Thanks for such a great story and I am sure that one of your grandkids will write such a story about you. This was so sweet of you to share this with this weeks Theme Thursday. May your weekend be filled with lots of loving memories with your grandkids.

    God bless.

    • I have such a love of comments like these, for it means I have done my job as storyteller, to elicit such warm response. Yet I also feel a tad fraudulent in the bargain. I pen a lot in first person, however the stories told can be as much my real life, or as in the case of this write, purely a figment of my muses rich imagination. As I can see from the above comments, this grandma, while not like mine, is a fair representation of others. I can only hope to be to so good of a grandmother someday, to inspire such.

      Thank you. Mrs. U.

  5. Whether real or not, this grandma certainly has captured our hearts and our imagination. (I had two that were pretty close to this…) Great storytelling and recreation of atmosphere!

  6. Nice of you to Fess-up about the sweet fabrication. I agree, for many of us write in the first person, & it is impossible to tell what is real & what is imagined based on the filters, experience, & Muse of the moment. This is epic Grandma poetics, for sure, & your seasonal aprons, & descriptions of her, dovetail the piece perfectly. A fine job, re-posted or otherwise, rocking the prompt like a tornado. My grandfather was the subject of a dozen of my poems in the past.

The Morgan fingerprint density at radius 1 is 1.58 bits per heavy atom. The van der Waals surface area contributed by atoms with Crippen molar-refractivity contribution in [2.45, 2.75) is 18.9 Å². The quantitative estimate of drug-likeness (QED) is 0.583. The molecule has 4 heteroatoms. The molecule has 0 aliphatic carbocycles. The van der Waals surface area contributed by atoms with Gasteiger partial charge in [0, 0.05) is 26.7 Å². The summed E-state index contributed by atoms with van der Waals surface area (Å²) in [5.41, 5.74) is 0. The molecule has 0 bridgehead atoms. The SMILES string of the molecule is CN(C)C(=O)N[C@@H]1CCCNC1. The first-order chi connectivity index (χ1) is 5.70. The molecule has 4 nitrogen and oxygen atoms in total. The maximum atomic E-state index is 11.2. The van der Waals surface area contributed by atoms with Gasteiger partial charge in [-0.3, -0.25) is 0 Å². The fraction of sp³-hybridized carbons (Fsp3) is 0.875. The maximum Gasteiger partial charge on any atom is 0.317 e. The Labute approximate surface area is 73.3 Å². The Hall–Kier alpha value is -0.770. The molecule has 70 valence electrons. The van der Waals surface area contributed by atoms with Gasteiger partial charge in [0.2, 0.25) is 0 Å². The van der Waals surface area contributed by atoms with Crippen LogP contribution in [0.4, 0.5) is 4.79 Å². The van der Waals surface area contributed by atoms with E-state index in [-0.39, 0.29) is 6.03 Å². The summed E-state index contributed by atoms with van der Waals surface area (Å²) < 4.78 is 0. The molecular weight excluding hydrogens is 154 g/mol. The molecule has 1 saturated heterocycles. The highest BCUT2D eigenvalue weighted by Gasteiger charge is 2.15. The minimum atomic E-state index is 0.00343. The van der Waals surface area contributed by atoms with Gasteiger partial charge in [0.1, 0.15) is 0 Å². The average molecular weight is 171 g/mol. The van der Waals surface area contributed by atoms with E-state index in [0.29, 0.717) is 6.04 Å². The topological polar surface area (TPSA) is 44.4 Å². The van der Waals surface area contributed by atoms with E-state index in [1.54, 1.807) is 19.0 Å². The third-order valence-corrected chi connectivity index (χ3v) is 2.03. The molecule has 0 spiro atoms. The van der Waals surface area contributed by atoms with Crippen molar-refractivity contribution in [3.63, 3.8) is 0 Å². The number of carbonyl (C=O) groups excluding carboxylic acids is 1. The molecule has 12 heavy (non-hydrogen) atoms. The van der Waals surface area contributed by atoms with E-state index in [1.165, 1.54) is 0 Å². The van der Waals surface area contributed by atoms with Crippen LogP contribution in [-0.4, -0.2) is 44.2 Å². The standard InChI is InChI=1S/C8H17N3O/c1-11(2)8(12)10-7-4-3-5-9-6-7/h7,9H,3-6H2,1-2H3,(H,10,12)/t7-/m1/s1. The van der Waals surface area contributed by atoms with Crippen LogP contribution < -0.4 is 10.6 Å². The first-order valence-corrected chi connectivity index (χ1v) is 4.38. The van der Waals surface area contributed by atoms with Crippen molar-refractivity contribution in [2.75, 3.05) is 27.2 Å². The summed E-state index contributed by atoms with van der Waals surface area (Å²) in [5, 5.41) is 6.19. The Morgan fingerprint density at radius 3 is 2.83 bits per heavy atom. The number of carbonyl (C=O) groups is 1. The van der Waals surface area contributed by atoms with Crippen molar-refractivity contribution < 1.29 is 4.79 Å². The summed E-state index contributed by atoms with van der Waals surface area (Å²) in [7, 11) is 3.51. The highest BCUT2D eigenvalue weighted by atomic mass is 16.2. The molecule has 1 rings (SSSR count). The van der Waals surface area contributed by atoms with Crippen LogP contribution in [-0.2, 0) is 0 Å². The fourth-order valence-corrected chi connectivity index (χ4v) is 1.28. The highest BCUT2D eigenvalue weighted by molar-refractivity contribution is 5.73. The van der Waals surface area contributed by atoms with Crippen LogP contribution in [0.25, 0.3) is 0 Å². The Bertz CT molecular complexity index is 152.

7. My mother used to use the Jergens hand lotion and you described the perfect grandmother…both of mine were like this..storybook examples which I am forever indebted to for their legacies of love and understanding. Nice evocative poem about food ..

    • Ah Claudia, thanks. While this Grandma is a work of fiction on my part, she is certainly the real deal for several who have commented here. Blessed souls all of them that know such a woman as fact.

  8. I have very few memories of my grandmother – but your piece brings them out so beautifully, helping a lot of tender moments float up….very well done, so much richness you weave in here.